The Sword of Damocles of Russian non-participation was hanging over the summer session of the Parliamentary Assembly of the Council of Europe (PACE). Russia is currently not participating in PACE sessions. Recently, it threatened to go even further, announcing to cut its funding for the Council of Europe in order to keep up the pressure in future. This article will look at the history of Russia’s withdrawal from PACE, the current debate around bringing Russian Members of Parliament (MPs) back to the table, and what that could potentially mean for the future of the prestigious human rights institution.
Russia has refrained from sending a delegation to PACE, after two resolutions sanctioned its delegation in 2014 and 2015. Lately, there have been increasing rumours that the country even intends to leave the 47-member bloc of the Council of Europe. This highly political issue, which could have serious consequences for EU-Russia relations, and for Russian citizens’ human rights, deserves further scrutiny. Thus, let us first take a look at the historical background of PACE sanctions against Russia, explaining how the situation recently escalated.
The Ukrainian Conflict and PACE Sanctions against Russia
The Russian Federation annexed the Crimean peninsula in February and March 2014 after the Ukrainian revolution months before. As a reaction, in April 2014, PACE suspended the Russian delegations’ voting rights (including the vote on the selection of judges to the European Court of Human Rights) and the right to participate in election observation missions as well as in PACE’s main organs such as the Bureau of the Assembly, the Presidential Committee and the Standing Committee. After the decision of the Assembly, the Russian delegation left Strasbourg and announced that it would cease its activities within PACE.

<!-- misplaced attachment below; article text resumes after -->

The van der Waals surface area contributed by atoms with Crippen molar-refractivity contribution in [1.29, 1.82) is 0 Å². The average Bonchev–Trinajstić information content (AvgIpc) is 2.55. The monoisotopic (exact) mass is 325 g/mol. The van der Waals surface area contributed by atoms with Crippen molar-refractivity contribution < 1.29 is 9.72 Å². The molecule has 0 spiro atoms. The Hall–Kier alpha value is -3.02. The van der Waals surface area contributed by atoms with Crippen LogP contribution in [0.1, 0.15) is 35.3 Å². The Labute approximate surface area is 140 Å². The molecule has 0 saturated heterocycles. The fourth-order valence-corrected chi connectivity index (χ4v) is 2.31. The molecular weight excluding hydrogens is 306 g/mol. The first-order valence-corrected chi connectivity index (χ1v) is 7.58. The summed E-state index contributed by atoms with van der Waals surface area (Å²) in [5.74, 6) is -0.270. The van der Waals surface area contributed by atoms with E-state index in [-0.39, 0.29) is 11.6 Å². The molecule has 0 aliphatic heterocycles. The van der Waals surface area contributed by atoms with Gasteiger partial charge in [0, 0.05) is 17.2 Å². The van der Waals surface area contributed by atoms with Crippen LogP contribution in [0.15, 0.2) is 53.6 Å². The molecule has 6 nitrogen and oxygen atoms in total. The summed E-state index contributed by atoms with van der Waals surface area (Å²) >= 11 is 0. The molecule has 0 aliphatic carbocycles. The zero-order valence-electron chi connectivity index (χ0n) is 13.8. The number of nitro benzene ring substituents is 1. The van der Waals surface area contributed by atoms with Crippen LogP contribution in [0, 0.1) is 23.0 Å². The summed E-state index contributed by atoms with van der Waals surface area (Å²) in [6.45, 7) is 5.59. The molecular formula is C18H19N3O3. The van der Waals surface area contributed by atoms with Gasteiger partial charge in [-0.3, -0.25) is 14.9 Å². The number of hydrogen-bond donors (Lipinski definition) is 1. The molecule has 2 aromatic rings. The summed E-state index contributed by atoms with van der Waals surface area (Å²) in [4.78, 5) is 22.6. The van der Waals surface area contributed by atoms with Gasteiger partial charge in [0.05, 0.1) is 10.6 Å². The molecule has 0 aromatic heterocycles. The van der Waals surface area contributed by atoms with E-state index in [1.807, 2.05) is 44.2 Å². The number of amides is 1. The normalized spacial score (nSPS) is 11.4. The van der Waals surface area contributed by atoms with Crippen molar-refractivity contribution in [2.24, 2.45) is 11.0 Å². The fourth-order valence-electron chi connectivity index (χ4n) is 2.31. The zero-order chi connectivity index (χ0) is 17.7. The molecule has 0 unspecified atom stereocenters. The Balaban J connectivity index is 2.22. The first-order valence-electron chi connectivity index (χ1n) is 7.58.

In January 2015, Russian MPs decided to return to the Assembly with a new high-profile delegation – including the then-speaker of the Russian parliament Sergei Naryshkin. However, the Assembly reacted with a second resolution issuing another set of sanctions.
After almost two years of Russian non-participation in PACE, the issue returned to the international agenda: as an expression of their discontent with the previously taken decisions, the Putin government decided in 2017 to withhold €22m from their €33m contribution to the annual budget of the Council of Europe. In February 2018, it further ignored a deadline to pay the first €11m instalment of its annual contribution. Russia has made clear that it would only re-commit to its financial obligations once it regains its full voting rights and that the rules of procedure should be changed so future sanctions would be impossible.
Efforts to bring Russian MPs back to the table
Shortly after the second resolution reinstating sanctions against Russian MPs in 2015, debates began about how to reintegrate Russian MPs in PACE as the scope of sanctions was being increasingly criticised. These efforts culminated in a report published in September 2017 by former President of the Assembly Michele Nicoletti (Socialist Group) on the future of the Council of Europe.